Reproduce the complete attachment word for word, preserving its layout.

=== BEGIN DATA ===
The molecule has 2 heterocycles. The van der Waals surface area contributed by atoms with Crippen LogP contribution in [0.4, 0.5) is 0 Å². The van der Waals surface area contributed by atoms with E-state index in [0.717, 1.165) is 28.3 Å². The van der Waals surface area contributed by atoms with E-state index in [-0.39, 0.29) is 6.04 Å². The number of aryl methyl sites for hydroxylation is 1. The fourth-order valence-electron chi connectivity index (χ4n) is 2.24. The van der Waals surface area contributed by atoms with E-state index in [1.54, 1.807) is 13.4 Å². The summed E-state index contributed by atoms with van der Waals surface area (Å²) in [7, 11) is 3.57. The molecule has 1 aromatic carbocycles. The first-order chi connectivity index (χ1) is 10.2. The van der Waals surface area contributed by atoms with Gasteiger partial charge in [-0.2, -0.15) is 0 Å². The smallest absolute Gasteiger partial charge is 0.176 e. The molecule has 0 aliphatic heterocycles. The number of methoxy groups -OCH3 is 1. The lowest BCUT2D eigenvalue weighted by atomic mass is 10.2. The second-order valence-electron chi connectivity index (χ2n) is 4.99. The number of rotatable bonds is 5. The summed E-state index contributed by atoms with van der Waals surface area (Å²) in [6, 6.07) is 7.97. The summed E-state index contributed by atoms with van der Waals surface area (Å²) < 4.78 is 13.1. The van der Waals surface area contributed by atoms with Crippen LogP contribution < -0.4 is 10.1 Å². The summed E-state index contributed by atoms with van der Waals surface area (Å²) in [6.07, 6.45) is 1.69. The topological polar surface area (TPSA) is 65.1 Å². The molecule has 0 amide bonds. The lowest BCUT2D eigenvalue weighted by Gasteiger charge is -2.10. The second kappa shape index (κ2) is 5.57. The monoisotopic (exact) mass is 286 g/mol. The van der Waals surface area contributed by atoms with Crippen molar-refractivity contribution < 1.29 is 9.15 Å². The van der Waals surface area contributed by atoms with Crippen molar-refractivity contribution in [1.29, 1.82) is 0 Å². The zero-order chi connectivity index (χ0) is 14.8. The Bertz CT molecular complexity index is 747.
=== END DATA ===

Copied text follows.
The molecule has 2 heterocycles. The van der Waals surface area contributed by atoms with Crippen LogP contribution in [0.4, 0.5) is 0 Å². The van der Waals surface area contributed by atoms with E-state index in [0.717, 1.165) is 28.3 Å². The van der Waals surface area contributed by atoms with E-state index in [-0.39, 0.29) is 6.04 Å². The number of aryl methyl sites for hydroxylation is 1. The fourth-order valence-electron chi connectivity index (χ4n) is 2.24. The van der Waals surface area contributed by atoms with E-state index in [1.54, 1.807) is 13.4 Å². The summed E-state index contributed by atoms with van der Waals surface area (Å²) in [7, 11) is 3.57. The molecule has 1 aromatic carbocycles. The first-order chi connectivity index (χ1) is 10.2. The van der Waals surface area contributed by atoms with Gasteiger partial charge in [-0.2, -0.15) is 0 Å². The smallest absolute Gasteiger partial charge is 0.176 e. The molecule has 0 aliphatic heterocycles. The number of methoxy groups -OCH3 is 1. The lowest BCUT2D eigenvalue weighted by atomic mass is 10.2. The second-order valence-electron chi connectivity index (χ2n) is 4.99. The number of rotatable bonds is 5. The summed E-state index contributed by atoms with van der Waals surface area (Å²) in [6, 6.07) is 7.97. The summed E-state index contributed by atoms with van der Waals surface area (Å²) < 4.78 is 13.1. The van der Waals surface area contributed by atoms with Crippen LogP contribution < -0.4 is 10.1 Å². The summed E-state index contributed by atoms with van der Waals surface area (Å²) in [6.07, 6.45) is 1.69. The topological polar surface area (TPSA) is 65.1 Å². The molecule has 0 amide bonds. The lowest BCUT2D eigenvalue weighted by Gasteiger charge is -2.10. The second kappa shape index (κ2) is 5.57. The monoisotopic (exact) mass is 286 g/mol. The van der Waals surface area contributed by atoms with Crippen molar-refractivity contribution < 1.29 is 9.15 Å². The van der Waals surface area contributed by atoms with Crippen molar-refractivity contribution in [1.29, 1.82) is 0 Å². The zero-order chi connectivity index (χ0) is 14.8. The Bertz CT molecular complexity index is 747.